Buddakan: Restaurant as celeb? Or am I nuts?
Aaaah the meatpacking district, now home to so many flashy, enormous pleasure palaces. I HEAR. Needless to say…
I tend to hang out in Brooklyn.
Buddakan is the big fat baby of Stephen Starr, who just stepped off the boat from Philly with rolls of blueprints under his arms and a passion for the diversionary needs of fancy young New Yorkers. For some reason I keep picturing Governor Ratcliffe from Disney’s Pocahontas.
Alright, OK, I’m getting a little out of hand here. Maybe they don’t just hire sluts. As for the food, Frank actually liked it. As for Frank’s language, I couldn’t help but feel like much of what he said about the restaurant itself could also be applied to the world of the rich and famous that often circulates in the meatpacking district.
The Count makes Buddakan sound like a sexy celebrity who could get by on her yams alone, but who happens to crochet strategic maps of the Balkans into her thongs and play lots of chess:
“…the real surprise is how good many of Buddakan's alternately faithful and fanciful interpretations of [Chinese cuisine] are. A restaurant this sexy doesn't need to be smart.”
“Buddakan is the apotheosis, at least for the next 60 seconds, of a distinct genre: the post-millennial urban mess hall as supersize cocktail lounge with superstylized dishes, which chart a far-out trip to the Far East.”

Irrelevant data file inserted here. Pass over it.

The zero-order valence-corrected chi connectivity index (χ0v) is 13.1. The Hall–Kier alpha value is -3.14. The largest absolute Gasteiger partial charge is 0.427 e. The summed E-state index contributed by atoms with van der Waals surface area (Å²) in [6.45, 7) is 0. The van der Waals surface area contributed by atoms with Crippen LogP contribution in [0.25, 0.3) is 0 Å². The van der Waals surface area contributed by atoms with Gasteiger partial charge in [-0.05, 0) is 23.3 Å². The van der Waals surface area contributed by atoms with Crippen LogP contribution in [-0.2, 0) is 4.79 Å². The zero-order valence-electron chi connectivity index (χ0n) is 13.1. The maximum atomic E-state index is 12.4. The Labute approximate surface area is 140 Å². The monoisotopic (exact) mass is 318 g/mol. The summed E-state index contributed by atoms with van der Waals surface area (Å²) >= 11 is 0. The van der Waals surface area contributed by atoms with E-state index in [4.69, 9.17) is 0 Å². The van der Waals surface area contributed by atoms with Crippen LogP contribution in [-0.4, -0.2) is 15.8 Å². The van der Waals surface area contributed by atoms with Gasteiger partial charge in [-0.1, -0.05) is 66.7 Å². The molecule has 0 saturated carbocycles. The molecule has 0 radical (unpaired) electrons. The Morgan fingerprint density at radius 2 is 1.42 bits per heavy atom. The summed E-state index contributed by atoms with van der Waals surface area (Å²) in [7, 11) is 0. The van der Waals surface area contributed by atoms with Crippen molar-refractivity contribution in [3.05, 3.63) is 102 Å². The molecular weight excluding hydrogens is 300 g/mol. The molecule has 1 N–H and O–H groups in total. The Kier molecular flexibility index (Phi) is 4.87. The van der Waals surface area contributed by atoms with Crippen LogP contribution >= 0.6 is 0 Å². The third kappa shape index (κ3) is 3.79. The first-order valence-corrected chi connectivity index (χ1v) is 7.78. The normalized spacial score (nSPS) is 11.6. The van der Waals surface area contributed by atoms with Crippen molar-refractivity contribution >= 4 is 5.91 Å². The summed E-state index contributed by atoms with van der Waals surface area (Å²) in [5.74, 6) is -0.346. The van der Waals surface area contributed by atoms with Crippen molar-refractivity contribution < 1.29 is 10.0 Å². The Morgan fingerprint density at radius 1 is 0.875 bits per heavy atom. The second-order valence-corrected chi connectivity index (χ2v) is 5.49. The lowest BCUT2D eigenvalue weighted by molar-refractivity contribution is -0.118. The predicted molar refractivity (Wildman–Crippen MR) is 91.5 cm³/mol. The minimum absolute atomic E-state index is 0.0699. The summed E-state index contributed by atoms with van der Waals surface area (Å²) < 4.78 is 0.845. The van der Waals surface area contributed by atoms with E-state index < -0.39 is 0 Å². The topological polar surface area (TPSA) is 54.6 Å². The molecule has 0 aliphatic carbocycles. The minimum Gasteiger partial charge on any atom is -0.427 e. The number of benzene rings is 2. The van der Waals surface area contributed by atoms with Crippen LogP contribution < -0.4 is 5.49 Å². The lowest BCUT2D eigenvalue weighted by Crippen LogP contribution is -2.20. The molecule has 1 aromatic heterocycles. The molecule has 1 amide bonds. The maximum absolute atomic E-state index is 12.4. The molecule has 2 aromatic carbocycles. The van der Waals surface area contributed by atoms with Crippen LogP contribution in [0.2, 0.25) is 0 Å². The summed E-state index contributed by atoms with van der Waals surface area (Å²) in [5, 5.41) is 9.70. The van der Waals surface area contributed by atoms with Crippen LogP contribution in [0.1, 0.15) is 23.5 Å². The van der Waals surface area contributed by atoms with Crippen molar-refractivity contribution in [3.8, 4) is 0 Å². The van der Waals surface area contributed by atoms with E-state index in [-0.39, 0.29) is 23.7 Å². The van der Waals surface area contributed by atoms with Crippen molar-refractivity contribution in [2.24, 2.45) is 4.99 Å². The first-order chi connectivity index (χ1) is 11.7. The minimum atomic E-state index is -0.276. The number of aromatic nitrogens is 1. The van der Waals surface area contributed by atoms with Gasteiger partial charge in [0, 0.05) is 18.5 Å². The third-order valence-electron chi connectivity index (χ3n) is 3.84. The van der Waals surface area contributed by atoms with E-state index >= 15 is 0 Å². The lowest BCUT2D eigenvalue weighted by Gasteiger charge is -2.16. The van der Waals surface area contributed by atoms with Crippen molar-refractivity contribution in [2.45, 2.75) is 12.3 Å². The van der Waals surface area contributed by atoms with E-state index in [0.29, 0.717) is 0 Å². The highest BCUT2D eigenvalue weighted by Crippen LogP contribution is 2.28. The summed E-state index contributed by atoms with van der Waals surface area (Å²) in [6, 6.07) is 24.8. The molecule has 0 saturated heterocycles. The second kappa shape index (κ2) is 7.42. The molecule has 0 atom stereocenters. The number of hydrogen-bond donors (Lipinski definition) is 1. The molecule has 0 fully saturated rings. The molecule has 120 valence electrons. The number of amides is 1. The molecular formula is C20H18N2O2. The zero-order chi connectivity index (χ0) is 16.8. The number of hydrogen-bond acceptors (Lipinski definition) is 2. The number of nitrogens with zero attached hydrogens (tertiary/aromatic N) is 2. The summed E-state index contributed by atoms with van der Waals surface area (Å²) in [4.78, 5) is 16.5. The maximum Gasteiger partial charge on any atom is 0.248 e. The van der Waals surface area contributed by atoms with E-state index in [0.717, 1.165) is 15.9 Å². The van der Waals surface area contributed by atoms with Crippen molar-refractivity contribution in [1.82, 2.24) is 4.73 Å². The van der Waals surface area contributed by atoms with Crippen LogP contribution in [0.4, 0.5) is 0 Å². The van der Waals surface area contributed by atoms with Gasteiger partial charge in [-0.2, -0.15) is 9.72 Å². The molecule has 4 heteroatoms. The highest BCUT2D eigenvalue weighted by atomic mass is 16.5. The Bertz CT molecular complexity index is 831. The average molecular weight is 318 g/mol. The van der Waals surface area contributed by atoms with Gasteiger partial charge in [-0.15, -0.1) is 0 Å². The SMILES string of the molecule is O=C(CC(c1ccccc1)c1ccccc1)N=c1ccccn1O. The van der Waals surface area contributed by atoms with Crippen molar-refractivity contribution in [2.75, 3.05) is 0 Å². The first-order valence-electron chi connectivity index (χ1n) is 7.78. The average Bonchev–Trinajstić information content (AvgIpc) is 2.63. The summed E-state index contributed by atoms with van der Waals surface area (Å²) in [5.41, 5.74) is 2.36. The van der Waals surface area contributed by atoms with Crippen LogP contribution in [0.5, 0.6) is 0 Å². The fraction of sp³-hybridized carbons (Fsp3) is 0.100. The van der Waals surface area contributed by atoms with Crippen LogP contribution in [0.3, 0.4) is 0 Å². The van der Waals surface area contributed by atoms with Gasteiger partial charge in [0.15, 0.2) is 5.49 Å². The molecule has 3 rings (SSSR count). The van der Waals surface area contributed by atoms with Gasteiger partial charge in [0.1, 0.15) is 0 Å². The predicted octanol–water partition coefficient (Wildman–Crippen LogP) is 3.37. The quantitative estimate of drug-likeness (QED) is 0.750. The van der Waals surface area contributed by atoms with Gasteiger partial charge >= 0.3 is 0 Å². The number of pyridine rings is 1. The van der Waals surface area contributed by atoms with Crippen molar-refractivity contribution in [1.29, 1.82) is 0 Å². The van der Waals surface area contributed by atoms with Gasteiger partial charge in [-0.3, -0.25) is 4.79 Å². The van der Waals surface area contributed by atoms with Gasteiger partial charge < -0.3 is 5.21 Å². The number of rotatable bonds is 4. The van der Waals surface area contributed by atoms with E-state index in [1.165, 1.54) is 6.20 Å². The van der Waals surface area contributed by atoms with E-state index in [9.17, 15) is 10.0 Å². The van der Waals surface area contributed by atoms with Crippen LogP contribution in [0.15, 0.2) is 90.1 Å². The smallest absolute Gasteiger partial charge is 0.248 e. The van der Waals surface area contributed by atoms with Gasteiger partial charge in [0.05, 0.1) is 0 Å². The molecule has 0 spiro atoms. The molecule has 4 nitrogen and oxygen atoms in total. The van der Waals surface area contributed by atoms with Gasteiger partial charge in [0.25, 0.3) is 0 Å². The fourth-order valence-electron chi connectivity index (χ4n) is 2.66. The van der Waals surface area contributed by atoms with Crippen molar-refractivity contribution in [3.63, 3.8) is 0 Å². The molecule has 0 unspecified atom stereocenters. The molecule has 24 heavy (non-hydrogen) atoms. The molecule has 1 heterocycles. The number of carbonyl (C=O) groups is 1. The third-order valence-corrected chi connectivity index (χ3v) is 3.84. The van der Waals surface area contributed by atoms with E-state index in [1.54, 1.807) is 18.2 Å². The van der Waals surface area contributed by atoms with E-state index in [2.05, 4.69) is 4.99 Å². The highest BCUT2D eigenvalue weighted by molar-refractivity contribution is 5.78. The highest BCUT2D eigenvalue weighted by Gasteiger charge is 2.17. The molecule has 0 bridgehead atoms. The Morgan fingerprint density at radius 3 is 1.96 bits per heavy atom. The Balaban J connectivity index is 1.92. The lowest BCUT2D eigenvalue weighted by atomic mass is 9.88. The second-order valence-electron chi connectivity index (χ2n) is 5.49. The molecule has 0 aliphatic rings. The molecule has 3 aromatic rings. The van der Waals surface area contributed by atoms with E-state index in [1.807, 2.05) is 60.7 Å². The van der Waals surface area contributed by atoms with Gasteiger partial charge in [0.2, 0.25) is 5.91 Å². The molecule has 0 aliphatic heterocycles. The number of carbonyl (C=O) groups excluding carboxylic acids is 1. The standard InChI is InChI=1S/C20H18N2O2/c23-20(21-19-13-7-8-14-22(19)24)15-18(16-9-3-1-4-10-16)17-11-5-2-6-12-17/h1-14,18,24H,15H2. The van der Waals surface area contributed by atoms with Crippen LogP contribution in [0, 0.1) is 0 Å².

Lordy. “Supersized,” “superstylized,” and “far-out trip.” Brought to you by Bill and Ted’s California Press Releases, Inc.
“Fuckin’ rad and kinda Asian!”
“[Buddakan’s ]chef, Michael Schulson, breathes intelligence and creativity into it.” His mao poe tofu is Frank’s prime example: “Cubes of silky bean curd act as crucial moments of calm in a wet, fiery mix of garlic, Thai chili peppers and, well, minced pork. If you want tofu to bust loose like this, you have to give it meat as well as heat.”
IF YOU WANT TOFU TO BUST LOOSE LIKE THIS, YOU HAVE TO GIVE IT MEAT AS WELL AS HEAT. That, my friends, is why I exist.
Photoshop is to me as scissors are to Edward Scissorhands: a blessing and a curse.
Not everything at Buddakan was as stellar as the tofu: “that's the thing about Buddakan — more than a few losers keep company with the many winners.” See? Just like the world of celebrities!
Ladies and Gentlemen, Haylie Duff! Oops, please hold, I’ve got Kristen Cavallieri on line 2.
Frank concludes with some wisdom that to me seems charmingly self-aware.
Again recalling many of the platitudes about Hollywood, “Buddakan won't please diners of all ages equally. It's better suited to the young, and its own youth is crucial to its appeal.”
Buddakan’s place in Captain Starr’s spanking new roster is a draw for sure, and it’s true that no matter how good the spare ribs or the tofu, it’s probably not your first choice for parents-in-town fare. But Frank intends this youth comment in another way, too: the flashiness seems to turn tacky if you squint and look real hard:
“Restaurants like this tend to look junky upon fifth or sixth inspection, and it's hard to believe this kitchen, serving so many diners at such a fleet pace, won't show signs of strain over time.”
Those Olsen twins are really out of control. Zing!
OK, I’m done with my extended metaphor. But don’t worry, more can surely be found in next week’s Dining Out!